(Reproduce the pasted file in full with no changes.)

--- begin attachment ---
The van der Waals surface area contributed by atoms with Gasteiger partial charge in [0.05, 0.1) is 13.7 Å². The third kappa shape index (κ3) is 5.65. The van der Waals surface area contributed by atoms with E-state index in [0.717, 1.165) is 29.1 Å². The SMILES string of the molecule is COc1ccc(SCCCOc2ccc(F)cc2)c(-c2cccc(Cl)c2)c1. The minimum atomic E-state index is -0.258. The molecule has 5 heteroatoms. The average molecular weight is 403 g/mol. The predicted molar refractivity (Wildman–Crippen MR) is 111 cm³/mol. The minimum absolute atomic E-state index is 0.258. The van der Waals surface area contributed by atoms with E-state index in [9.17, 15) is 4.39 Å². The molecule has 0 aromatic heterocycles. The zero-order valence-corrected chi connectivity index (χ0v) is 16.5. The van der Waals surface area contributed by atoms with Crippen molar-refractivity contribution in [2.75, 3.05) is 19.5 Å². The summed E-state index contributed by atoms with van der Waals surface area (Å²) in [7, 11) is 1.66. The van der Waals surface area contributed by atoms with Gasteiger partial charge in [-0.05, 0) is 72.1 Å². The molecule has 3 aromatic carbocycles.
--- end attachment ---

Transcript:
The van der Waals surface area contributed by atoms with Gasteiger partial charge in [0.05, 0.1) is 13.7 Å². The third kappa shape index (κ3) is 5.65. The van der Waals surface area contributed by atoms with E-state index in [0.717, 1.165) is 29.1 Å². The SMILES string of the molecule is COc1ccc(SCCCOc2ccc(F)cc2)c(-c2cccc(Cl)c2)c1. The minimum atomic E-state index is -0.258. The molecule has 5 heteroatoms. The average molecular weight is 403 g/mol. The predicted molar refractivity (Wildman–Crippen MR) is 111 cm³/mol. The minimum absolute atomic E-state index is 0.258. The van der Waals surface area contributed by atoms with E-state index in [9.17, 15) is 4.39 Å². The molecule has 0 aromatic heterocycles. The zero-order valence-corrected chi connectivity index (χ0v) is 16.5. The van der Waals surface area contributed by atoms with Crippen molar-refractivity contribution in [2.75, 3.05) is 19.5 Å². The summed E-state index contributed by atoms with van der Waals surface area (Å²) in [7, 11) is 1.66. The van der Waals surface area contributed by atoms with Gasteiger partial charge in [-0.05, 0) is 72.1 Å². The molecule has 3 aromatic carbocycles.